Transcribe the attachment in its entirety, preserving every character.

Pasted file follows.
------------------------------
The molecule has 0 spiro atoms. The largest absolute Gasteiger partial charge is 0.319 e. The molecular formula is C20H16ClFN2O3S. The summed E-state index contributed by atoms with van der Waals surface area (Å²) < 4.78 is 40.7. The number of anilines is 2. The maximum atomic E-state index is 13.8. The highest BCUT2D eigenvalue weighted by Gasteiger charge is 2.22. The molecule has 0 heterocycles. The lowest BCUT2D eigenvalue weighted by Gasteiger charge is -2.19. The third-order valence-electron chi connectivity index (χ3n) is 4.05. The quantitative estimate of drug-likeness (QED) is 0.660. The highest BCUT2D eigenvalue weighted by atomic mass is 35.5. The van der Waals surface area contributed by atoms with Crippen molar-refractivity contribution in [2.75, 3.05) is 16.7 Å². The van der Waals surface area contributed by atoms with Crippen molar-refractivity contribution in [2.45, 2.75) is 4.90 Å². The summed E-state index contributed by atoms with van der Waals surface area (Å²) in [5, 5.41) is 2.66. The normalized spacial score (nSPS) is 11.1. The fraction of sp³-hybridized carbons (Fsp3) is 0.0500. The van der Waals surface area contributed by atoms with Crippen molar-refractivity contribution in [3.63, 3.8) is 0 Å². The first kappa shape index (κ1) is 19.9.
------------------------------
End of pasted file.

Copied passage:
The molecule has 0 spiro atoms. The largest absolute Gasteiger partial charge is 0.319 e. The molecular formula is C20H16ClFN2O3S. The summed E-state index contributed by atoms with van der Waals surface area (Å²) < 4.78 is 40.7. The number of anilines is 2. The maximum atomic E-state index is 13.8. The highest BCUT2D eigenvalue weighted by Gasteiger charge is 2.22. The molecule has 0 heterocycles. The lowest BCUT2D eigenvalue weighted by Gasteiger charge is -2.19. The third-order valence-electron chi connectivity index (χ3n) is 4.05. The quantitative estimate of drug-likeness (QED) is 0.660. The highest BCUT2D eigenvalue weighted by atomic mass is 35.5. The van der Waals surface area contributed by atoms with Crippen molar-refractivity contribution in [2.75, 3.05) is 16.7 Å². The van der Waals surface area contributed by atoms with Crippen molar-refractivity contribution in [2.45, 2.75) is 4.90 Å². The summed E-state index contributed by atoms with van der Waals surface area (Å²) in [5, 5.41) is 2.66. The normalized spacial score (nSPS) is 11.1. The fraction of sp³-hybridized carbons (Fsp3) is 0.0500. The van der Waals surface area contributed by atoms with Crippen molar-refractivity contribution in [3.63, 3.8) is 0 Å². The first kappa shape index (κ1) is 19.9.